Freedom of Religion
Grüß Gott, Jenny. HaHaHa :) Did you learn that today? :) No, we don’t say that in Berlin. That’s how you greet each other in southern Germany, especially in Bayern. Otherwise you just say „Guten Tag“.
Clever idea, but no, not everyone is religious in Germany.
Quite the contrary, though there are many Christians here. Statistics say that over sixty percent are Catholics or Protestants.
Approximately a third of Germans are non-denominational, while the rest are divided into different Religious groups. The number of Muslims, for example, is estimated from 2 to 4.5 million, depending on who you ask, and there are around 270,000 Buddhists… I don’t know the exact numbers, but you can find a good overview in the Wikipedia. You can check on which religions are being practiced the most: http://en.wikipedia.org/wiki/Religion_in_Germany .
Yes, of course. Why wouldn’t you be able to? Many churches offer regular masses. The communities have different levels of activity in this regard and many believers join in their community events and meetings. Other believers assume that God is everywhere, and don’t go to church often. I think that is an incredibly personal subject.
Well said, Jenny. Tolerance is the most important thing! But let me tell you a secret: do you know what I dream of when I look at all the beautiful churches here?
Marriage (International Marriages, Spouses)
I dream of a fairytale wedding. :)
You think your ideal man would be a German?
In this case you would need to go to the registrar’s office. You’ll have to show your passport, birth certificate, and registration certificate. The Philippine documents have to be authenticated, of course…
You have to be prepared for a bit of bureaucracy, sadly. Especially when you go into an international marriage, in this case, marriage with a German.
So the next time Cupid fires his arrow, you had better ask for all the details. Here are a few good links that should cover all the questions you might have about international marriages (http://www.konsularinfo.diplo.de/Vertretung/konsularinfo/de/03/Ehe/Eheschliessung/__Eheschliessung__Allgemein.html) and spouses (http://www.bamf.de/DE/Migration/EhepartnerFamilie/ehepartnerfamilie-node.html).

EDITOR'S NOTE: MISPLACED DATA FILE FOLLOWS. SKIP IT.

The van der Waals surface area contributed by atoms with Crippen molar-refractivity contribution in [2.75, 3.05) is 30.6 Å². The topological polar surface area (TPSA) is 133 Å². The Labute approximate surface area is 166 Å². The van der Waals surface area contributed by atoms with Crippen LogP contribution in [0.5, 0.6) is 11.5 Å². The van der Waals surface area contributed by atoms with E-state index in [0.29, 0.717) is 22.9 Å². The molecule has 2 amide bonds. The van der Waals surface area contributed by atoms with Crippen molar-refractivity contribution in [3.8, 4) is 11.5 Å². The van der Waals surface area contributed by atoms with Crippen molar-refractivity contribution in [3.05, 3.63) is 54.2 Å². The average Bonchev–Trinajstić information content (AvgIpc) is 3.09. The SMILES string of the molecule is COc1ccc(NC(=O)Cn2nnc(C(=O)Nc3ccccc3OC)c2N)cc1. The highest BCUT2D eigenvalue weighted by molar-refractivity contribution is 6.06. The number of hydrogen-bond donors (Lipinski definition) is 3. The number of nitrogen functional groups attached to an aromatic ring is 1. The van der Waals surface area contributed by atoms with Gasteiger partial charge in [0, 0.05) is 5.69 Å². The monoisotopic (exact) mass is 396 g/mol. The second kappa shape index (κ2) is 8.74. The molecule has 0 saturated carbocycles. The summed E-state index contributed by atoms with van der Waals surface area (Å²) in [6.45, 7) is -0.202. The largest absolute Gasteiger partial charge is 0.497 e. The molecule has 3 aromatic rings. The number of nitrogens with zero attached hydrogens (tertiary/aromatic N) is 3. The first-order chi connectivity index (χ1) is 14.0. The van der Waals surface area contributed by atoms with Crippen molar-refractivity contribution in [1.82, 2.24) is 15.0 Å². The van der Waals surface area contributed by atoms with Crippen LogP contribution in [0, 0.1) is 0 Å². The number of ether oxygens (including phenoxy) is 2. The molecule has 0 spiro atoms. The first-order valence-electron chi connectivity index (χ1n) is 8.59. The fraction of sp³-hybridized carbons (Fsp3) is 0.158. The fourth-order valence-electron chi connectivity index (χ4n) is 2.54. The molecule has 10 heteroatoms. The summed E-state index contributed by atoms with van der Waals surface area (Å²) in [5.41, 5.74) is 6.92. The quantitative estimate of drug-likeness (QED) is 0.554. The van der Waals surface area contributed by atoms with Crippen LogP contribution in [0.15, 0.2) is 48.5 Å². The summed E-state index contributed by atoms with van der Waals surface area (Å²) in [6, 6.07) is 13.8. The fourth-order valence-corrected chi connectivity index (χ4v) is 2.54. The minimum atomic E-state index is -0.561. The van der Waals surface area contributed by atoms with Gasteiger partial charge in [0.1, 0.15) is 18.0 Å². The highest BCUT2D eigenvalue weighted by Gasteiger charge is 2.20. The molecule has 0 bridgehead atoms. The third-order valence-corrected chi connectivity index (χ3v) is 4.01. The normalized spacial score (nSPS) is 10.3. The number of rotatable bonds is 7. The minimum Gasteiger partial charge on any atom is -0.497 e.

In case of problems: Telephone counseling, Women’s shelter…
There is no guarantee anywhere in the world… information about an international divorce is also available in the link I mentioned.
Correct, but it’s good to know where to go for information or help if you have doubts. Why do you get butterflies in your stomach? Most couples I know are happy.
That is terrible, and every woman has to be cautious. It is not her fault, then. Advice and help can be found in women’s advice centers and shelters, for example.
Yes, these are non-profit organizations that give not only information, but guidance, advice, and therapy for women in crisis, emergencies, separation, and so on. Experts work there to help out when women are subjected to physical, psychological, economic, and sexual abuse.
Even then. The advice centers also advise women migrants in specific problem areas. The important thing is to share! Here are two links, where you can find out about the contact persons in your region: www.frauen-gegen-gewalt.de and http://www.frauenhauskoordinierung.de/beratungsstellensuche.html even the deaconry helps when it comes to problems, and not only by domestic and sexual violence, but with other social issues as well: http://www.diakonie.de/service-navigator.html their help service is also completely free of charge!